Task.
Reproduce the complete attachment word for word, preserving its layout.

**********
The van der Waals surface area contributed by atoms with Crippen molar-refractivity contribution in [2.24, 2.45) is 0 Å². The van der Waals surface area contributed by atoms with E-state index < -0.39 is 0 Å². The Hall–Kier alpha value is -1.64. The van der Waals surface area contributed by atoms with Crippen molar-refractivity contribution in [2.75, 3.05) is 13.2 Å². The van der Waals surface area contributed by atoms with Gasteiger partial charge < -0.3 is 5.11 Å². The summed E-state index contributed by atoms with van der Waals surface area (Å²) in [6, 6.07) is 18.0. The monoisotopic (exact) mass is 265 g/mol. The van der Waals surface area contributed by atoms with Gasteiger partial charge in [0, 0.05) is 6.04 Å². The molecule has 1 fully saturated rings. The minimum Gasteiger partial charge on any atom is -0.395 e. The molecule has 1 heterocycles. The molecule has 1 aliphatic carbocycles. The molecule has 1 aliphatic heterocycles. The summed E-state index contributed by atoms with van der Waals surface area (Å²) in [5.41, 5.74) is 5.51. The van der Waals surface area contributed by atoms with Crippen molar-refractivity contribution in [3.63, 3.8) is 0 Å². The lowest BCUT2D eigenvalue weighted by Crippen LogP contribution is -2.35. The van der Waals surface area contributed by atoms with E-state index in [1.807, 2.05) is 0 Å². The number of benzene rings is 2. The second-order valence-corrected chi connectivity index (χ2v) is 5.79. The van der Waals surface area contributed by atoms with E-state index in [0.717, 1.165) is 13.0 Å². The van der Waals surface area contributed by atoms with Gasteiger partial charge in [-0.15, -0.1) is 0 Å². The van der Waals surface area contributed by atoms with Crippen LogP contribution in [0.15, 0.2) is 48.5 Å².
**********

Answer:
The van der Waals surface area contributed by atoms with Crippen molar-refractivity contribution in [2.24, 2.45) is 0 Å². The van der Waals surface area contributed by atoms with E-state index < -0.39 is 0 Å². The Hall–Kier alpha value is -1.64. The van der Waals surface area contributed by atoms with Crippen molar-refractivity contribution in [2.75, 3.05) is 13.2 Å². The van der Waals surface area contributed by atoms with Gasteiger partial charge < -0.3 is 5.11 Å². The summed E-state index contributed by atoms with van der Waals surface area (Å²) in [6, 6.07) is 18.0. The monoisotopic (exact) mass is 265 g/mol. The van der Waals surface area contributed by atoms with Gasteiger partial charge in [0, 0.05) is 6.04 Å². The molecule has 1 fully saturated rings. The minimum Gasteiger partial charge on any atom is -0.395 e. The molecule has 1 heterocycles. The molecule has 1 aliphatic carbocycles. The molecule has 1 aliphatic heterocycles. The summed E-state index contributed by atoms with van der Waals surface area (Å²) in [5.41, 5.74) is 5.51. The van der Waals surface area contributed by atoms with Crippen molar-refractivity contribution in [3.63, 3.8) is 0 Å². The lowest BCUT2D eigenvalue weighted by Crippen LogP contribution is -2.35. The van der Waals surface area contributed by atoms with E-state index in [1.807, 2.05) is 0 Å². The number of benzene rings is 2. The second-order valence-corrected chi connectivity index (χ2v) is 5.79. The van der Waals surface area contributed by atoms with E-state index in [0.717, 1.165) is 13.0 Å². The van der Waals surface area contributed by atoms with Gasteiger partial charge in [-0.15, -0.1) is 0 Å². The van der Waals surface area contributed by atoms with Crippen LogP contribution in [0.15, 0.2) is 48.5 Å².